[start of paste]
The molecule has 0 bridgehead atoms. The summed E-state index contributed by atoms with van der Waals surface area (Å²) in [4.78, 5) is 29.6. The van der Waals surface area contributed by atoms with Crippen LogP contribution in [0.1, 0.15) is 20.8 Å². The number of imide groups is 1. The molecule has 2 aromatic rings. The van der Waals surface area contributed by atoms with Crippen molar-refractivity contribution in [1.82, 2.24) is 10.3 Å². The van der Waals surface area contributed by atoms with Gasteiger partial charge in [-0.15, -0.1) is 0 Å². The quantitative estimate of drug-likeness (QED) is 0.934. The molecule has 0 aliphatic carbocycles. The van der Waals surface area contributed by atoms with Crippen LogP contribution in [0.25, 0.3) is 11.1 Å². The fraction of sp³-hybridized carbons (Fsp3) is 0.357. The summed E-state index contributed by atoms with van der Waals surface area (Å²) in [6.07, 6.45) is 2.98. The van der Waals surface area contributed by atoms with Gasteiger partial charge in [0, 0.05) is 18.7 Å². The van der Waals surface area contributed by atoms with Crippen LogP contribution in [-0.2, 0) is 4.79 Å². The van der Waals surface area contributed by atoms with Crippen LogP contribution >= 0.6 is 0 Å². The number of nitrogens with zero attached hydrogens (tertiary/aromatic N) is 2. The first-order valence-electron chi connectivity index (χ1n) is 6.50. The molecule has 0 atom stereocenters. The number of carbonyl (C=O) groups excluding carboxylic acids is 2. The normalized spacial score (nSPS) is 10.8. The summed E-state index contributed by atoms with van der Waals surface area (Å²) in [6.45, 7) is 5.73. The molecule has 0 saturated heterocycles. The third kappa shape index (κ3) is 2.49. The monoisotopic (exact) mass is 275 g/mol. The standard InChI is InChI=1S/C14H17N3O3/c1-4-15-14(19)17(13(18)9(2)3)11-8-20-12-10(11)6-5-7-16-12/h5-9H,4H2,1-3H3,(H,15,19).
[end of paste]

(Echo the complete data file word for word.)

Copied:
The molecule has 0 bridgehead atoms. The summed E-state index contributed by atoms with van der Waals surface area (Å²) in [4.78, 5) is 29.6. The van der Waals surface area contributed by atoms with Crippen LogP contribution in [0.1, 0.15) is 20.8 Å². The number of imide groups is 1. The molecule has 2 aromatic rings. The van der Waals surface area contributed by atoms with Crippen molar-refractivity contribution in [1.82, 2.24) is 10.3 Å². The van der Waals surface area contributed by atoms with Gasteiger partial charge in [-0.15, -0.1) is 0 Å². The quantitative estimate of drug-likeness (QED) is 0.934. The molecule has 0 aliphatic carbocycles. The van der Waals surface area contributed by atoms with Crippen LogP contribution in [0.25, 0.3) is 11.1 Å². The fraction of sp³-hybridized carbons (Fsp3) is 0.357. The summed E-state index contributed by atoms with van der Waals surface area (Å²) in [6.07, 6.45) is 2.98. The van der Waals surface area contributed by atoms with Gasteiger partial charge in [0, 0.05) is 18.7 Å². The van der Waals surface area contributed by atoms with Crippen LogP contribution in [-0.2, 0) is 4.79 Å². The van der Waals surface area contributed by atoms with Crippen LogP contribution >= 0.6 is 0 Å². The number of nitrogens with zero attached hydrogens (tertiary/aromatic N) is 2. The first-order valence-electron chi connectivity index (χ1n) is 6.50. The molecule has 0 atom stereocenters. The number of carbonyl (C=O) groups excluding carboxylic acids is 2. The normalized spacial score (nSPS) is 10.8. The summed E-state index contributed by atoms with van der Waals surface area (Å²) in [6.45, 7) is 5.73. The molecule has 0 saturated heterocycles. The third kappa shape index (κ3) is 2.49. The monoisotopic (exact) mass is 275 g/mol. The standard InChI is InChI=1S/C14H17N3O3/c1-4-15-14(19)17(13(18)9(2)3)11-8-20-12-10(11)6-5-7-16-12/h5-9H,4H2,1-3H3,(H,15,19).